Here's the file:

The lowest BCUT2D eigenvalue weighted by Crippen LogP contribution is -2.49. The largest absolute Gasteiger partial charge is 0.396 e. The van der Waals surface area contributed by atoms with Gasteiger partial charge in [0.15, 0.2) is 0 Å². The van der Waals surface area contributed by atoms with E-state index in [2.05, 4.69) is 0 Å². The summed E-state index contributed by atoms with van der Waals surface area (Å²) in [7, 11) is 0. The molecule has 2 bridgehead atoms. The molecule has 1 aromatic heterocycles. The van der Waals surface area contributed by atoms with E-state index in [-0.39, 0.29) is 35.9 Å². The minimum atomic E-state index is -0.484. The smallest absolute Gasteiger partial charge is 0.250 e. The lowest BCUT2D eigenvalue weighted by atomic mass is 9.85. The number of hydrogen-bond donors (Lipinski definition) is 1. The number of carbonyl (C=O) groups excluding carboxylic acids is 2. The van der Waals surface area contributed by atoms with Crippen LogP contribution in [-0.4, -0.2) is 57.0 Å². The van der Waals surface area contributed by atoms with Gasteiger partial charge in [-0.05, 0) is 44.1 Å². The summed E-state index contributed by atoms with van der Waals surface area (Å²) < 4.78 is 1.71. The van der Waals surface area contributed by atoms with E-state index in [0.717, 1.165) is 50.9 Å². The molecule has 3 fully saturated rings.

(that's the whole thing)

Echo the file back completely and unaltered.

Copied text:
The lowest BCUT2D eigenvalue weighted by Crippen LogP contribution is -2.49. The largest absolute Gasteiger partial charge is 0.396 e. The van der Waals surface area contributed by atoms with Gasteiger partial charge in [0.15, 0.2) is 0 Å². The van der Waals surface area contributed by atoms with E-state index in [2.05, 4.69) is 0 Å². The summed E-state index contributed by atoms with van der Waals surface area (Å²) in [7, 11) is 0. The molecule has 2 bridgehead atoms. The molecule has 1 aromatic heterocycles. The van der Waals surface area contributed by atoms with E-state index in [-0.39, 0.29) is 35.9 Å². The minimum atomic E-state index is -0.484. The smallest absolute Gasteiger partial charge is 0.250 e. The lowest BCUT2D eigenvalue weighted by atomic mass is 9.85. The number of hydrogen-bond donors (Lipinski definition) is 1. The number of carbonyl (C=O) groups excluding carboxylic acids is 2. The van der Waals surface area contributed by atoms with Crippen LogP contribution in [-0.4, -0.2) is 57.0 Å². The van der Waals surface area contributed by atoms with Gasteiger partial charge in [-0.05, 0) is 44.1 Å². The summed E-state index contributed by atoms with van der Waals surface area (Å²) < 4.78 is 1.71. The van der Waals surface area contributed by atoms with E-state index in [0.717, 1.165) is 50.9 Å². The molecule has 3 fully saturated rings.